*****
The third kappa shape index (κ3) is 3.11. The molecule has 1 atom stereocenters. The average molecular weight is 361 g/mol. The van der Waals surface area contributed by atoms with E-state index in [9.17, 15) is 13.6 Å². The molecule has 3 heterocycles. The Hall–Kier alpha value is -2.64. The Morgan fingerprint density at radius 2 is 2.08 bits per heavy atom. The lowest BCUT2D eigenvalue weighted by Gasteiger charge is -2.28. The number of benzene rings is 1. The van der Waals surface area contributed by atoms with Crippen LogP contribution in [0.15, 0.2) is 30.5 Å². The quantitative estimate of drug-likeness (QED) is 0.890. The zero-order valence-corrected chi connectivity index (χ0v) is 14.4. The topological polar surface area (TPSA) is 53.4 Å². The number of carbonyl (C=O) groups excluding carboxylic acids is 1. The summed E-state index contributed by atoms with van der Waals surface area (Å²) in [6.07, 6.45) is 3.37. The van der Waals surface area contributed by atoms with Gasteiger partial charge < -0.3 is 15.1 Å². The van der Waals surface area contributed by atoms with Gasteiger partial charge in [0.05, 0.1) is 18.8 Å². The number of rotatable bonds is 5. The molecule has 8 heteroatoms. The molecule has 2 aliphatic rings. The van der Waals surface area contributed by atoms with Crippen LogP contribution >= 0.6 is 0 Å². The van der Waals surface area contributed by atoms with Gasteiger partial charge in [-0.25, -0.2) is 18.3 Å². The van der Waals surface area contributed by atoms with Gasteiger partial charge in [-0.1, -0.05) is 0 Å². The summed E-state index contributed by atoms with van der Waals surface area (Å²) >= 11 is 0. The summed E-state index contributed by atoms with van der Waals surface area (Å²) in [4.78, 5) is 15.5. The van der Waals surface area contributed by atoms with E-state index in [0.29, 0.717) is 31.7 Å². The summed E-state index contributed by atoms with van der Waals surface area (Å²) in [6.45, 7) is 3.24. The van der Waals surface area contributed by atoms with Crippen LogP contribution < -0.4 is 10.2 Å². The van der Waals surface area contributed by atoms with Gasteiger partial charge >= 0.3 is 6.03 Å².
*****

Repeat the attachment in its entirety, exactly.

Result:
The third kappa shape index (κ3) is 3.11. The molecule has 1 atom stereocenters. The average molecular weight is 361 g/mol. The van der Waals surface area contributed by atoms with E-state index in [9.17, 15) is 13.6 Å². The molecule has 3 heterocycles. The Hall–Kier alpha value is -2.64. The Morgan fingerprint density at radius 2 is 2.08 bits per heavy atom. The lowest BCUT2D eigenvalue weighted by Gasteiger charge is -2.28. The number of benzene rings is 1. The van der Waals surface area contributed by atoms with Crippen LogP contribution in [0.15, 0.2) is 30.5 Å². The quantitative estimate of drug-likeness (QED) is 0.890. The zero-order valence-corrected chi connectivity index (χ0v) is 14.4. The topological polar surface area (TPSA) is 53.4 Å². The number of carbonyl (C=O) groups excluding carboxylic acids is 1. The summed E-state index contributed by atoms with van der Waals surface area (Å²) in [6.07, 6.45) is 3.37. The van der Waals surface area contributed by atoms with Gasteiger partial charge < -0.3 is 15.1 Å². The van der Waals surface area contributed by atoms with Gasteiger partial charge in [0.05, 0.1) is 18.8 Å². The number of rotatable bonds is 5. The molecule has 8 heteroatoms. The molecule has 2 aliphatic rings. The van der Waals surface area contributed by atoms with Crippen LogP contribution >= 0.6 is 0 Å². The van der Waals surface area contributed by atoms with Gasteiger partial charge in [-0.25, -0.2) is 18.3 Å². The van der Waals surface area contributed by atoms with Gasteiger partial charge in [-0.1, -0.05) is 0 Å². The summed E-state index contributed by atoms with van der Waals surface area (Å²) >= 11 is 0. The summed E-state index contributed by atoms with van der Waals surface area (Å²) in [4.78, 5) is 15.5. The van der Waals surface area contributed by atoms with E-state index in [0.29, 0.717) is 31.7 Å². The summed E-state index contributed by atoms with van der Waals surface area (Å²) in [6.45, 7) is 3.24. The van der Waals surface area contributed by atoms with Crippen LogP contribution < -0.4 is 10.2 Å². The van der Waals surface area contributed by atoms with Gasteiger partial charge >= 0.3 is 6.03 Å².